It was in 2001 that Egyptian photographer Ashraf Talaat visited India for the first time, and since then, he has made 16 trips to the country, making it almost an annual ritual. Having visited and taken pictures in 52 countries, Talaat says no country "inspired" him more than India. "India is the most inspiring country.
I took so many photographs there...more than any other country," he says. The photographer, who works with the National Geographic Magazine, was speaking at a recently held seminar on the sidelines of an exhibition -- "Colours of India" at the Egyptian Centre for International Cultural Cooperation in Zamalek. "The north of India was a rich area for me as a photographer," said Talaat, whose photography expedition ranged across the colourful cities of Jodhpur and Jaipur in Rajasthan. The exhibition also features works by photographers Mona Abdel Karim, Ahmed Hayman and Ayman Gamal Eldin. While Abdel Karim captures moments of Indian cultural celebrations in different venues across Egypt, Hayman's pictures draw parallels between the lives on the streets of India and his homeland. Hayman who ventured into Chandni Chowk in Old Delhi, documented the quintessential elements of the bazaar like the spice market, and tuk-tuk drivers. With the wide range of subjects that the market has to offer, Hayman admits he was spoilt for choice. "It was a challenge to take pictures in India. Everything is worth a photograph... there are so many colours and characters. "I had to absorb everything and then decide what I wanted to photograph," the photojournalist said. Albeit Abdel Karim's collection is dominated by photographs clicked in Egypt, the editor of Sawtulhind magazine calls India a "heaven for photographers". "India has countless cultural colours as it features different art forms like dance, music and cinema. It is undoubtedly a heaven for photographers," she said. Eldin, founder of 'View finders photography club," however, chose to shine a light on the "essence" of the country's people and places by clicking India in monochrome. "It was a daring decision to take photos of the 'country of colours' in black and white," the freelance photographer said. Also attending the seminar was Sanjay Bhattacharya, India's Ambassador to Cairo, who called the show, "very exciting", as he praised the way the photographers reflected India in their works.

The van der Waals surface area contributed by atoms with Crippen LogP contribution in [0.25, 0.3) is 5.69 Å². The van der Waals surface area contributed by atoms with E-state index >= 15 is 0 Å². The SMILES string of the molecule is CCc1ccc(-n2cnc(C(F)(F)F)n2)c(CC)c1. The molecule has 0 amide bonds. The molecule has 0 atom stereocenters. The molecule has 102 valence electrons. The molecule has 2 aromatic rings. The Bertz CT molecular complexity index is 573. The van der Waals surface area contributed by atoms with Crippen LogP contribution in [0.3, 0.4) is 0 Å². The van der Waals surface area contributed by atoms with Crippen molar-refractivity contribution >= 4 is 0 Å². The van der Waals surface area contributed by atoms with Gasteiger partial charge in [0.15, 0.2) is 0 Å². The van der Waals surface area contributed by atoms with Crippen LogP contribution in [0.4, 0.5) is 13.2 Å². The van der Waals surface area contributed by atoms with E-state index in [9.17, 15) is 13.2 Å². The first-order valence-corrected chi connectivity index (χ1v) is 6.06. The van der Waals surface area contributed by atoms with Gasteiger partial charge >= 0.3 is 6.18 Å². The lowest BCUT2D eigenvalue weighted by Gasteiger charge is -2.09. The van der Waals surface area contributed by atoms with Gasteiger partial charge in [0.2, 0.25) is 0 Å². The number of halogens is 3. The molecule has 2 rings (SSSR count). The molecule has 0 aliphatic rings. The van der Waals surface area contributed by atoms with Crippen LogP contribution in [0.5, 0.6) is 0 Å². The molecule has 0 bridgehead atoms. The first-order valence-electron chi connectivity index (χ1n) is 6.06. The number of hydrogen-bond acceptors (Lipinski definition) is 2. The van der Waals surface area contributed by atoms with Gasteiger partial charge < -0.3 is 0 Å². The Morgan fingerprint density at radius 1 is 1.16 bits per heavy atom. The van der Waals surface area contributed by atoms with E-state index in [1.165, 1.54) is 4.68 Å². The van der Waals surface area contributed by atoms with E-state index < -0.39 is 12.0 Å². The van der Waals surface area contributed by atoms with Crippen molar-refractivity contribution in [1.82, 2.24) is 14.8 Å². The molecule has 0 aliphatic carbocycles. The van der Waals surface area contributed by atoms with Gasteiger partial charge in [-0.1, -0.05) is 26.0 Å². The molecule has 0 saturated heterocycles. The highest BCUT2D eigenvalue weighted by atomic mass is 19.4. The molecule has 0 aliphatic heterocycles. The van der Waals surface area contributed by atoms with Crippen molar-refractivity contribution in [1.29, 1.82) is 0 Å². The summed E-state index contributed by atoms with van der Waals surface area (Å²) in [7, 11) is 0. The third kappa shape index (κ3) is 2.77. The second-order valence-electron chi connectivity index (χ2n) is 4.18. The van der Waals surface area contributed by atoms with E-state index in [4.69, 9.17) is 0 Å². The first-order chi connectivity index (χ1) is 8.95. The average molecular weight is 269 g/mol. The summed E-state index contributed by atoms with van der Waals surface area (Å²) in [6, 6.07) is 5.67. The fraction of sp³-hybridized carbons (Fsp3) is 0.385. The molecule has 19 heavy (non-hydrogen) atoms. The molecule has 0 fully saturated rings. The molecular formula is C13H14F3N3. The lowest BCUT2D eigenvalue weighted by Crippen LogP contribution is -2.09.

(This story has not been edited by Business Standard staff and is auto-generated from a syndicated feed.)